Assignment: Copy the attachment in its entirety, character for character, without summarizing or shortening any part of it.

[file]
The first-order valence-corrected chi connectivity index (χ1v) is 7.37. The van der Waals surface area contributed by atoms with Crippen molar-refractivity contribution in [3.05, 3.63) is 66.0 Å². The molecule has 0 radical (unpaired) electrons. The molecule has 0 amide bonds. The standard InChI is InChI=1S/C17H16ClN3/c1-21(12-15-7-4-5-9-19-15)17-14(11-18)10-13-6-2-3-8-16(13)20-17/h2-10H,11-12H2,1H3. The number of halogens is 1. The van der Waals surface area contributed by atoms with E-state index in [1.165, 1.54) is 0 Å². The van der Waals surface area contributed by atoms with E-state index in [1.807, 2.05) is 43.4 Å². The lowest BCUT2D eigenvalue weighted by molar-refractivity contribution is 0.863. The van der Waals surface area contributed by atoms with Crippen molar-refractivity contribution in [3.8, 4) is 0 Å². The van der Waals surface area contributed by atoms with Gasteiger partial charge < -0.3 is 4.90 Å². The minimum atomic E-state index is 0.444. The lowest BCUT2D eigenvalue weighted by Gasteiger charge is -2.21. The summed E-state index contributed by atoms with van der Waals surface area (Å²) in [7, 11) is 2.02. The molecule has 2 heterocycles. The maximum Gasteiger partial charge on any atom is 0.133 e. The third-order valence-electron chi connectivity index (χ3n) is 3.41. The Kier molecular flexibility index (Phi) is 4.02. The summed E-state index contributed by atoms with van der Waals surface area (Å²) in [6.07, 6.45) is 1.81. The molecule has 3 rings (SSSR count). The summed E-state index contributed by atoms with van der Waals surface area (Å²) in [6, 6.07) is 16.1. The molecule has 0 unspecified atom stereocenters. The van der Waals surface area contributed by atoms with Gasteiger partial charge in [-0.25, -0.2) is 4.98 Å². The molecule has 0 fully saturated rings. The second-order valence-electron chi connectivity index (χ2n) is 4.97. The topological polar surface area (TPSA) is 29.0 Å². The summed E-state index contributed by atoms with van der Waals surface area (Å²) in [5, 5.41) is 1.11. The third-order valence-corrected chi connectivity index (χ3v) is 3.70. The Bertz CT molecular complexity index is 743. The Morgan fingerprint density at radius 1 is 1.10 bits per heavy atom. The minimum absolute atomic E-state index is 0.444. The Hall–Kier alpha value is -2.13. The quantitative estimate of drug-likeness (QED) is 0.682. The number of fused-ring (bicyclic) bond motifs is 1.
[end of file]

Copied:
The first-order valence-corrected chi connectivity index (χ1v) is 7.37. The van der Waals surface area contributed by atoms with Crippen molar-refractivity contribution in [3.05, 3.63) is 66.0 Å². The molecule has 0 radical (unpaired) electrons. The molecule has 0 amide bonds. The standard InChI is InChI=1S/C17H16ClN3/c1-21(12-15-7-4-5-9-19-15)17-14(11-18)10-13-6-2-3-8-16(13)20-17/h2-10H,11-12H2,1H3. The number of halogens is 1. The van der Waals surface area contributed by atoms with E-state index in [1.165, 1.54) is 0 Å². The van der Waals surface area contributed by atoms with E-state index in [1.807, 2.05) is 43.4 Å². The lowest BCUT2D eigenvalue weighted by molar-refractivity contribution is 0.863. The van der Waals surface area contributed by atoms with Crippen molar-refractivity contribution in [3.8, 4) is 0 Å². The van der Waals surface area contributed by atoms with Gasteiger partial charge < -0.3 is 4.90 Å². The minimum atomic E-state index is 0.444. The lowest BCUT2D eigenvalue weighted by Gasteiger charge is -2.21. The summed E-state index contributed by atoms with van der Waals surface area (Å²) in [7, 11) is 2.02. The molecule has 2 heterocycles. The maximum Gasteiger partial charge on any atom is 0.133 e. The third-order valence-electron chi connectivity index (χ3n) is 3.41. The Kier molecular flexibility index (Phi) is 4.02. The summed E-state index contributed by atoms with van der Waals surface area (Å²) in [6.07, 6.45) is 1.81. The molecule has 3 rings (SSSR count). The summed E-state index contributed by atoms with van der Waals surface area (Å²) in [6, 6.07) is 16.1. The molecule has 0 unspecified atom stereocenters. The van der Waals surface area contributed by atoms with Gasteiger partial charge in [-0.25, -0.2) is 4.98 Å². The molecule has 0 fully saturated rings. The second-order valence-electron chi connectivity index (χ2n) is 4.97. The topological polar surface area (TPSA) is 29.0 Å². The summed E-state index contributed by atoms with van der Waals surface area (Å²) in [5, 5.41) is 1.11. The third-order valence-corrected chi connectivity index (χ3v) is 3.70. The Bertz CT molecular complexity index is 743. The Morgan fingerprint density at radius 1 is 1.10 bits per heavy atom. The minimum absolute atomic E-state index is 0.444. The Hall–Kier alpha value is -2.13. The quantitative estimate of drug-likeness (QED) is 0.682. The number of fused-ring (bicyclic) bond motifs is 1.